W. Bradford Wilcox
For too long, the American working class was ignored in politics and public policy. All that changed in 2016. The election served notice that the working class, especially working-class men, felt overlooked, alienated and angry and were desperate enough to try anything—even Donald Trump.
Two powerful books now tell us why. Since the 1970s, men without college degrees have seen their full-time employment fall, their real wages decline, their family income stagnate and their children’s shot at the American Dream—that is, living a better life than their parents—seemingly fade before their eyes. The thematic core of Oren Cass’s “The Once and Future Worker” and Isabel Sawhill’s “The Forgotten Americans” is that working men are losing ground in America.
One rejoinder to this grim diagnosis is that, after you factor in means-tested government programs, declines in family size and increases in the number of working women, the fate of the working class appears less dire: Indeed, its consumption levels have increased in recent years. To which Mr. Cass replies: Yes, “many people have iPhones,” but “neither readjusted data nor celebration of gadgetry does anything to improve the reality of deteriorating individual, family, and community health”—a reality that follows from the loss of decent, stable jobs, as both Mr. Cass and Ms. Sawhill note.
It’s no accident, for instance, that communities hit hardest by direct competition from China starting in the 1990s saw dramatic declines in male employment, marriage and children born in wedlock. Nor is it surprising that dramatic increases in “deaths of despair”—deaths largely attributable to suicide or the opioid crisis—have been concentrated in the very class of Americans hit hardest by recent trends in trade and automation.
Mr. Cass argues that right-of-center thinkers and politicians need to turn away from their traditional focus on low taxes and economic growth and toward a policy agenda directed at renewing a “labor market in which workers can support strong families and communities.” Ms. Sawhill, for her part, believes that the left needs to focus less on a redistributionist agenda—say, proposals for a Universal Basic Income—and toward policies that will encourage the renewal of work. Most Americans, she says, “want jobs, not handouts.” Work does more than supply income, she observes; it “provides dignity, self-respect, a sense of contributing, and a way of connecting with others.” Getting a monthly check from Uncle Sam is not likely to renew the family or the civic foundations of working-class America.
So, how then to revive work in America for those who don’t have a college degree? Mr. Cass and Ms. Sawhill introduce a range of worthy ideas to advance their pro-work agenda, but two stand out: strengthening vocational education and introducing a federal wage subsidy. Both authors note that we devote too much money from the public purse to higher education, given that only about 36% of Americans now graduate from a four-year college. The federal government, for instance, spends more than $160 billion to help people go to college via loans, tax credits and grants, versus around $20 billion on career and technical education and job training.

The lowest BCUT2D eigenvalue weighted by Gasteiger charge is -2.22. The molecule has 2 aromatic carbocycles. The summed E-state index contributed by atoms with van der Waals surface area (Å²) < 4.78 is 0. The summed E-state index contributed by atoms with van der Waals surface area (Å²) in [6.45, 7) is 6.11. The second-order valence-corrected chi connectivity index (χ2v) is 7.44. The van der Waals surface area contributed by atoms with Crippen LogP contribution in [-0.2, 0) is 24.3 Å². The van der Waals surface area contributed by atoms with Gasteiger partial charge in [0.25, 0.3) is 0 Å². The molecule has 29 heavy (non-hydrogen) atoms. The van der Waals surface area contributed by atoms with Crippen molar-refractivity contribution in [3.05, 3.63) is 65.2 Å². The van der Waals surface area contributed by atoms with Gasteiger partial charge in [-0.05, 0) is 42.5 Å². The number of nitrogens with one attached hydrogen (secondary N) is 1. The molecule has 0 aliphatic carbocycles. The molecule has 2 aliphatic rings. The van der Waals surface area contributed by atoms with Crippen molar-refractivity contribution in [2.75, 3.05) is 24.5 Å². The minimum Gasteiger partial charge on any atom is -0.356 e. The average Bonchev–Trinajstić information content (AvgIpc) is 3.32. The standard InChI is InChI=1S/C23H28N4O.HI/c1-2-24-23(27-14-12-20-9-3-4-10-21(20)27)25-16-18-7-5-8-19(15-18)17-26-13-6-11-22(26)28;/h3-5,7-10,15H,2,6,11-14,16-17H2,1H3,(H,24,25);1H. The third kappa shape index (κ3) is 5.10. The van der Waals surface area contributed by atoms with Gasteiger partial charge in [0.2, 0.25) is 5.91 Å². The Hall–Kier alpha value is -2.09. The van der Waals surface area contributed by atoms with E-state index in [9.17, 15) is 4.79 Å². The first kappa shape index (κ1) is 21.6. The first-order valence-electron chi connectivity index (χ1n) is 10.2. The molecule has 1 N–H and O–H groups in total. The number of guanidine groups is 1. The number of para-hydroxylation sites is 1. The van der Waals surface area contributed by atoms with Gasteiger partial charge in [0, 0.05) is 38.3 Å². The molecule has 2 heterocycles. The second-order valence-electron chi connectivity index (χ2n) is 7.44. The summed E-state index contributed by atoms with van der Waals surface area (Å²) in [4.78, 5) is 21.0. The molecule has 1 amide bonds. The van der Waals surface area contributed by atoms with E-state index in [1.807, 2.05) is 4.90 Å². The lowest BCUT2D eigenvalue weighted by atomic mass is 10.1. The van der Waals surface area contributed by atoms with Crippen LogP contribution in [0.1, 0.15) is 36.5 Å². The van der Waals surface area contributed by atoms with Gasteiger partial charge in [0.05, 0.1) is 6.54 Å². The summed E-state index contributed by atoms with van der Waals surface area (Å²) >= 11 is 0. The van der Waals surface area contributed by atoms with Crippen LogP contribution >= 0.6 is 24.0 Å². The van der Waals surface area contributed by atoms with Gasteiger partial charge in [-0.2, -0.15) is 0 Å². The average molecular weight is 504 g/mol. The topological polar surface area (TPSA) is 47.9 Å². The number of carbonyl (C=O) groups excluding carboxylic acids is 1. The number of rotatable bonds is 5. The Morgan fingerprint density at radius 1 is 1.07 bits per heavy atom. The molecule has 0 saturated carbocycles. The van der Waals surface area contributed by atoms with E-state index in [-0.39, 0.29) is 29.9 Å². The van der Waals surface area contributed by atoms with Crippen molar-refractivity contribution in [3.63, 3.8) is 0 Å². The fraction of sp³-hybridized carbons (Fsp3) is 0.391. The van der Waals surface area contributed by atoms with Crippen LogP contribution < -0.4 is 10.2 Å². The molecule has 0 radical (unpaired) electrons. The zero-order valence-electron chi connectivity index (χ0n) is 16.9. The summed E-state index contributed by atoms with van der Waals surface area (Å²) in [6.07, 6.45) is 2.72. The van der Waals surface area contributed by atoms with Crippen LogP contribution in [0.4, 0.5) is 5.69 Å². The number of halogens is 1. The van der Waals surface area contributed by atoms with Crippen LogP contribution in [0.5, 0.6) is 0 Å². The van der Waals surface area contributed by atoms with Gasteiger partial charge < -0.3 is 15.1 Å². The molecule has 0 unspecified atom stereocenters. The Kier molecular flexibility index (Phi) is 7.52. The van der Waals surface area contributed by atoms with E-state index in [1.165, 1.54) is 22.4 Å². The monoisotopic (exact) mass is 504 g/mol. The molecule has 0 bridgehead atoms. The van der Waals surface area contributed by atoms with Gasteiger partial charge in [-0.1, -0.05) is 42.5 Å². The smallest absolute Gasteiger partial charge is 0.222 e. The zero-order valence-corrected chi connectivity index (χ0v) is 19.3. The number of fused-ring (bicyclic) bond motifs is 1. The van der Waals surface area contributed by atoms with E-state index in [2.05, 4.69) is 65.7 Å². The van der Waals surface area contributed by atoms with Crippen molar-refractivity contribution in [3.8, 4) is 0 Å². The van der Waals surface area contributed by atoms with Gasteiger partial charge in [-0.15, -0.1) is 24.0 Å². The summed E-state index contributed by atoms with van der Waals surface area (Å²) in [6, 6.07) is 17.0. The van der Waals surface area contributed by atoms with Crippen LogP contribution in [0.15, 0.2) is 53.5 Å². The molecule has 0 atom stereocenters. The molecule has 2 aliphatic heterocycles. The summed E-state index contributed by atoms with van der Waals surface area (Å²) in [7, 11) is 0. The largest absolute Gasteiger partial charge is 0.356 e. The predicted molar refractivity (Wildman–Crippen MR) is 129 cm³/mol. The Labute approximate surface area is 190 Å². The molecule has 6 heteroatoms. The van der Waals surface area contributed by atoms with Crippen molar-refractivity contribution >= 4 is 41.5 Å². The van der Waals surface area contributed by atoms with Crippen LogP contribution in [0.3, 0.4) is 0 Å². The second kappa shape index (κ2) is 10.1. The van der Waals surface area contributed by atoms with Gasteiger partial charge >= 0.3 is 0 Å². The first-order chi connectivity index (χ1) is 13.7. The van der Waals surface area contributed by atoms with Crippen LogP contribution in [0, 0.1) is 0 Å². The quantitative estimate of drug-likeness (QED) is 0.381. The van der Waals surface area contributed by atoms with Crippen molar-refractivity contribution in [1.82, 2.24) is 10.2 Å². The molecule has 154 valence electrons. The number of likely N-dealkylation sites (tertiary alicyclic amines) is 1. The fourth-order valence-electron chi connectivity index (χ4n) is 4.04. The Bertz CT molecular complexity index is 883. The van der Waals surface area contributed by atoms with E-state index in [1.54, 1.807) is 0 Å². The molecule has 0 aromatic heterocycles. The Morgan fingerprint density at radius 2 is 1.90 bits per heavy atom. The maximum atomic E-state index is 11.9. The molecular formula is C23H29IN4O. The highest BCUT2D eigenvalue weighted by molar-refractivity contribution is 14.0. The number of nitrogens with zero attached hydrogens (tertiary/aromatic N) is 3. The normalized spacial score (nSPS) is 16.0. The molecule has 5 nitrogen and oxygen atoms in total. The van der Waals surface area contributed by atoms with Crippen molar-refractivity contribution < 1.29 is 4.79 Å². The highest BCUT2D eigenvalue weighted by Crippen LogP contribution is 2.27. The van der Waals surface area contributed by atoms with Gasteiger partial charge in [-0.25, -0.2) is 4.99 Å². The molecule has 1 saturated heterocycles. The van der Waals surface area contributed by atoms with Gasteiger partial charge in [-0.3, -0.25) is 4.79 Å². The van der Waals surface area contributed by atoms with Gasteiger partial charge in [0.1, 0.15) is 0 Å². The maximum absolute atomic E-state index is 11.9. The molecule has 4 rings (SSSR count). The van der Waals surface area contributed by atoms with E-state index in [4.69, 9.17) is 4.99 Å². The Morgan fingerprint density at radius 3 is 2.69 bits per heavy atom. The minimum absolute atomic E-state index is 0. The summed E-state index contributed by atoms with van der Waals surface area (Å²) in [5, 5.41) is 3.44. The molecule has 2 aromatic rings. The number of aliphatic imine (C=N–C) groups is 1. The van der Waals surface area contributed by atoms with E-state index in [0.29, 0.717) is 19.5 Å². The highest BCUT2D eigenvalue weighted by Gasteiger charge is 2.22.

Ms. Sawhill advocates a new “GI Bill for America’s Workers” that would rectify this imbalance by boosting spending on vocational learning as well as on job training and apprenticeships, especially programs working hand-in-glove with local businesses. To prevent fraud and failure, she adds, these programs would be rigorously evaluated, with their funding made “conditional on the proportion of graduates who secure good jobs.”
To more fully reward work, and to make low-wage workers more appealing to employers, Mr. Cass recommends a federal wage subsidy that would boost hourly wages in the direction of a target wage—set at about $15 per hour today. Workers would receive half the difference between their market wage and the target wage, with the federal government depositing the subsidy directly into their paychecks.
This model, with its halfway-to-target design, preserves flexibility, Mr. Cass says, allowing room for businesses to reward better work and for workers to feel so rewarded. The subsidy would in any case boost take-home pay for working-class families and, judging from the results of a recent pilot program in New York City, bring more men and women into the workforce. Another benefit: Unlike most means-tested policies, this approach comes with no marriage penalty because it is based on hourly work, not household size.
So, how to pay for a pro-work agenda? Among other things, Mr. Cass thinks we can repurpose some of the approximately $1 trillion that federal and state governments spend annually on means-tested programs, like food stamps and the Earned Income Tax Credit. Ms. Sawhill calls for increasing estate taxes to early 1970s levels, which, she says, would raise nearly $1 trillion over the next decade. Both approaches, in some form, seem worth trying, though both would require a determined act of political will—no doubt, a bipartisan one—that we have not witnessed in Congress for quite a while.
If we don’t move to shore up the fortunes of the working class—and of work, more generally—we are likely to see electoral surprises, political polarization and social unrest that will make 2016 look tame by comparison.
– W. Bradford Wilcox, a professor of sociology at the University of Virginia, is a visiting scholar at the American Enterprise Institute and a senior fellow of the Institute for Family Studies.